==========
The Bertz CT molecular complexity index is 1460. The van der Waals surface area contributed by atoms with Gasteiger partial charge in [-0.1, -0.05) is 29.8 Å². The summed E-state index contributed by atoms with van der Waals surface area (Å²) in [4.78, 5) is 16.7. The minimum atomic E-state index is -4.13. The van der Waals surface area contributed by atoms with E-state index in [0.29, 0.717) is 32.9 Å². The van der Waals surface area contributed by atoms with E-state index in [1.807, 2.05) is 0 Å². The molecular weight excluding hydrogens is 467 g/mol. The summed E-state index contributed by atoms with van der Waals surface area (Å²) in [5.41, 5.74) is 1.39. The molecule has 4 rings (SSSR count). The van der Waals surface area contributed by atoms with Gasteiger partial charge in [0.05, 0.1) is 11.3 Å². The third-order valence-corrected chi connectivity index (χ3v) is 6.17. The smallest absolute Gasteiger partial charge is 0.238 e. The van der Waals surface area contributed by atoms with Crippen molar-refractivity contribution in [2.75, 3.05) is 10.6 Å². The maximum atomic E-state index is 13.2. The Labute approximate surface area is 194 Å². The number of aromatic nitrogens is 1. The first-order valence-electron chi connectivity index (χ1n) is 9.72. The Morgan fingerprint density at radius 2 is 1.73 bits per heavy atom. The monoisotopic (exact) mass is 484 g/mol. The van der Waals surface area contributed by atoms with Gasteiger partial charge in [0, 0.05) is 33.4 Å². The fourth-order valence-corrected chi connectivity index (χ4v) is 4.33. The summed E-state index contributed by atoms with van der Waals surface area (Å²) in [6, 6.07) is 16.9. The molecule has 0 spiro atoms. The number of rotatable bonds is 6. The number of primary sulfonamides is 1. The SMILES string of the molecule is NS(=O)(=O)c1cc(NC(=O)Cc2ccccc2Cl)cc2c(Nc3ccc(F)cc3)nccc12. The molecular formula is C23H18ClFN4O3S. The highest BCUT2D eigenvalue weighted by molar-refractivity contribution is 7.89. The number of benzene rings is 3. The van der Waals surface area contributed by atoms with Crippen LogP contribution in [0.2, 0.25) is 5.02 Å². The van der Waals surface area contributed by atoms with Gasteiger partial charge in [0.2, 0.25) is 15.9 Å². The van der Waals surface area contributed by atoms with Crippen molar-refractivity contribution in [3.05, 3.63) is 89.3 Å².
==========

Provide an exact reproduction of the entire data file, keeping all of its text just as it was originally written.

The Bertz CT molecular complexity index is 1460. The van der Waals surface area contributed by atoms with Gasteiger partial charge in [-0.1, -0.05) is 29.8 Å². The summed E-state index contributed by atoms with van der Waals surface area (Å²) in [4.78, 5) is 16.7. The minimum atomic E-state index is -4.13. The van der Waals surface area contributed by atoms with E-state index in [0.29, 0.717) is 32.9 Å². The van der Waals surface area contributed by atoms with E-state index in [1.807, 2.05) is 0 Å². The molecular weight excluding hydrogens is 467 g/mol. The summed E-state index contributed by atoms with van der Waals surface area (Å²) in [5.41, 5.74) is 1.39. The molecule has 4 rings (SSSR count). The van der Waals surface area contributed by atoms with Gasteiger partial charge in [0.05, 0.1) is 11.3 Å². The third-order valence-corrected chi connectivity index (χ3v) is 6.17. The smallest absolute Gasteiger partial charge is 0.238 e. The van der Waals surface area contributed by atoms with Crippen molar-refractivity contribution in [2.75, 3.05) is 10.6 Å². The maximum atomic E-state index is 13.2. The Labute approximate surface area is 194 Å². The number of aromatic nitrogens is 1. The first-order valence-electron chi connectivity index (χ1n) is 9.72. The Morgan fingerprint density at radius 2 is 1.73 bits per heavy atom. The monoisotopic (exact) mass is 484 g/mol. The van der Waals surface area contributed by atoms with Gasteiger partial charge in [0, 0.05) is 33.4 Å². The fourth-order valence-corrected chi connectivity index (χ4v) is 4.33. The summed E-state index contributed by atoms with van der Waals surface area (Å²) in [6, 6.07) is 16.9. The molecule has 0 spiro atoms. The number of rotatable bonds is 6. The number of primary sulfonamides is 1. The SMILES string of the molecule is NS(=O)(=O)c1cc(NC(=O)Cc2ccccc2Cl)cc2c(Nc3ccc(F)cc3)nccc12. The molecular formula is C23H18ClFN4O3S. The highest BCUT2D eigenvalue weighted by molar-refractivity contribution is 7.89. The number of benzene rings is 3. The van der Waals surface area contributed by atoms with Crippen LogP contribution in [0.2, 0.25) is 5.02 Å². The van der Waals surface area contributed by atoms with Gasteiger partial charge in [0.2, 0.25) is 15.9 Å². The van der Waals surface area contributed by atoms with Crippen molar-refractivity contribution in [3.05, 3.63) is 89.3 Å².